Hobart, Australia Travel Guide

Hobart is the Australian state of Tasmania capital city and is the second oldest city in Australia. The longstanding charms of this ancient city are its rich colonial heritage and natural beauty but expect some unexpected funky streak from Australia’s most southern city. Here, great festivals, fine restaurants, and trendy bars along with intriguing and edgy MONA make Hobart a burgeoning cultural hub. With a wealth of natural attractions, s dynamic food scene, and daring art, this is a small city with big ideas.

Board a ferry and sail to the daring MONA. This is the largest privately-owned museum in Australia and the art collection here are provocative and eclectic. The food at the onsite restaurant might also qualify as art. The cellar door for the Moorilla winery is directly beneath the restaurant. Here you will find wines produced from the vineyards adjoining the gallery. While here, make sure you try the Moo Brew beer range.

Take a drive from the city center to get to the summit of Mount Wellington, almost 4265 feet (1300 meters) above the city. From here, you will get an exceptional view of Hobart and its surroundings. Grab a coffee at the Brentwood Coffee caravan on your way up and on your way back down, stop at Cascade, the oldest brewery in Australia. If you are feeling energetic, you will find access to beautiful scenery and walking tracks at the Springs below the summit. Also, the Springs is equipped with toilets and picnic facilities.

Visit the Lark Distillery to get a taste of the burgeoning whiskey industry of Tasmania. Pull up a chair at the Hobart Brewing Company or the central Shambles Brewery for a taste of craft beer at the source.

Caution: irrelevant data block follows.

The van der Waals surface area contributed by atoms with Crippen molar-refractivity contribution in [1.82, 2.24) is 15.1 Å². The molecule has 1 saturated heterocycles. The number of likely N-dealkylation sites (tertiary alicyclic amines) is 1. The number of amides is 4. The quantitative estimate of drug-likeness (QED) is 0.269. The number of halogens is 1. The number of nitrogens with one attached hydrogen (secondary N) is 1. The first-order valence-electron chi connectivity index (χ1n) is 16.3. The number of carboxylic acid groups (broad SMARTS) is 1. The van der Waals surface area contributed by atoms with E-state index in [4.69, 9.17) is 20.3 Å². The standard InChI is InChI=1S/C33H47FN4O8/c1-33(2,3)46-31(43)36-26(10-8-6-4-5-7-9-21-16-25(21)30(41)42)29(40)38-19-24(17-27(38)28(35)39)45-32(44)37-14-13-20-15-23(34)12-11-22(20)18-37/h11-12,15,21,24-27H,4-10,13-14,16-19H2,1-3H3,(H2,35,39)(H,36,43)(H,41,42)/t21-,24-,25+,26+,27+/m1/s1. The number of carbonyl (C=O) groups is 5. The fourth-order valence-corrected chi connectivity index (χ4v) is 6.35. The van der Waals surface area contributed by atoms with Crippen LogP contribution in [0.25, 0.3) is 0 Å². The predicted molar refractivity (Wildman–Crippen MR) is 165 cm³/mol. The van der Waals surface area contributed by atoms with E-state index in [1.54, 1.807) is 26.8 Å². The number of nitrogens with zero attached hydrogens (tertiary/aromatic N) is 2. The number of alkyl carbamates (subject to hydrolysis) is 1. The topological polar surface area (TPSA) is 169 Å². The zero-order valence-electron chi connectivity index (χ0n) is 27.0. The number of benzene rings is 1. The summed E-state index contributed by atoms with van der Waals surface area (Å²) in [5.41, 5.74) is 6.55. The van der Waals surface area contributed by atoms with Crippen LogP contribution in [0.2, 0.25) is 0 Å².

Hobart’s culinary scene is a champion of local produce with exquisite restaurants in different corners. Dine with the locals at the popular dining strips in North Hobart or historic Salamanca. You can also choose from a selection of quality waterfront and city restaurants. The chic Franklin is positioned in an old newspaper building. This highly awarded restaurant makes their own cured meats, cheese, and bread.

This city shines along its much beautiful waterfront. A stroll along the docks of the Salamanca Place will take you past the Brooke Street Pier and a replica of Douglas Mawson’s huts. The docks fill with yachts every year just a week after Christmas.

The Salamanca Market is loved by both locals and visitors. Over 300 stalls selling produce, homeware, crafts, and arts fill this market. The central Bathurst Street closes on Sunday morning for the Farm Gate Market. It showcases artisan producers and Tasmanian produce.